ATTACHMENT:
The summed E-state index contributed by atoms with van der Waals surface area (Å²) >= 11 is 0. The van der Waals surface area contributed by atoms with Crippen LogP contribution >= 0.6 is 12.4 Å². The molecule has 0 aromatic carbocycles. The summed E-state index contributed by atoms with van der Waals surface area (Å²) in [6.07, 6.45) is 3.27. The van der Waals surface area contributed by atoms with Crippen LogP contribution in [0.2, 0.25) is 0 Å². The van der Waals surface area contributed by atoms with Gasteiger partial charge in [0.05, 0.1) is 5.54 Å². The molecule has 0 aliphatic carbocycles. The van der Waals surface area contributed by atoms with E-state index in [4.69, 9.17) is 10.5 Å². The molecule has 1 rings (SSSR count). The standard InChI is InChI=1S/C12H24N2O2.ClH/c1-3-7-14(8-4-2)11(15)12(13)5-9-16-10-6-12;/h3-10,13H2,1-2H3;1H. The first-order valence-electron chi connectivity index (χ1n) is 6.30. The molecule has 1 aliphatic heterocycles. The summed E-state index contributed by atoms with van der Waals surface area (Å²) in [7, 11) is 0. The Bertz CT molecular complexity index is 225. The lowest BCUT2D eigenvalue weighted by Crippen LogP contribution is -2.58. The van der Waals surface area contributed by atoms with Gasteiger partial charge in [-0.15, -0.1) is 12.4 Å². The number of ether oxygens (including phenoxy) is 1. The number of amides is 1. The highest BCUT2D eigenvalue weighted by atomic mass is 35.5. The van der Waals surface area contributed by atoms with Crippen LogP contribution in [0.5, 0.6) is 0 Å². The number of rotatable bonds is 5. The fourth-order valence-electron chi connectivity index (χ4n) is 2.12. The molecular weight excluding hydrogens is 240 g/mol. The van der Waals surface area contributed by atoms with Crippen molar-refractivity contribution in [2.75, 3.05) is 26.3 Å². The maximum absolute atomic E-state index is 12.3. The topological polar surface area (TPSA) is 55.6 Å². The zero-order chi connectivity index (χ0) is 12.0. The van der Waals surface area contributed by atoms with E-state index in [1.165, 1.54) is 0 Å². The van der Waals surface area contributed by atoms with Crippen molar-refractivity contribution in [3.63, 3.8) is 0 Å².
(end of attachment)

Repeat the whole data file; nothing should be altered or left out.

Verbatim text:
The summed E-state index contributed by atoms with van der Waals surface area (Å²) >= 11 is 0. The van der Waals surface area contributed by atoms with Crippen LogP contribution >= 0.6 is 12.4 Å². The molecule has 0 aromatic carbocycles. The summed E-state index contributed by atoms with van der Waals surface area (Å²) in [6.07, 6.45) is 3.27. The van der Waals surface area contributed by atoms with Crippen LogP contribution in [0.2, 0.25) is 0 Å². The van der Waals surface area contributed by atoms with Gasteiger partial charge in [0.05, 0.1) is 5.54 Å². The molecule has 0 aliphatic carbocycles. The van der Waals surface area contributed by atoms with E-state index in [4.69, 9.17) is 10.5 Å². The molecule has 1 rings (SSSR count). The standard InChI is InChI=1S/C12H24N2O2.ClH/c1-3-7-14(8-4-2)11(15)12(13)5-9-16-10-6-12;/h3-10,13H2,1-2H3;1H. The first-order valence-electron chi connectivity index (χ1n) is 6.30. The molecule has 1 aliphatic heterocycles. The summed E-state index contributed by atoms with van der Waals surface area (Å²) in [7, 11) is 0. The Bertz CT molecular complexity index is 225. The lowest BCUT2D eigenvalue weighted by Crippen LogP contribution is -2.58. The van der Waals surface area contributed by atoms with Gasteiger partial charge in [-0.15, -0.1) is 12.4 Å². The number of ether oxygens (including phenoxy) is 1. The number of amides is 1. The highest BCUT2D eigenvalue weighted by atomic mass is 35.5. The van der Waals surface area contributed by atoms with Crippen LogP contribution in [0.5, 0.6) is 0 Å². The number of rotatable bonds is 5. The fourth-order valence-electron chi connectivity index (χ4n) is 2.12. The molecular weight excluding hydrogens is 240 g/mol. The van der Waals surface area contributed by atoms with Crippen molar-refractivity contribution in [2.75, 3.05) is 26.3 Å². The maximum absolute atomic E-state index is 12.3. The topological polar surface area (TPSA) is 55.6 Å². The zero-order chi connectivity index (χ0) is 12.0. The van der Waals surface area contributed by atoms with E-state index in [1.165, 1.54) is 0 Å². The van der Waals surface area contributed by atoms with Crippen molar-refractivity contribution in [3.63, 3.8) is 0 Å².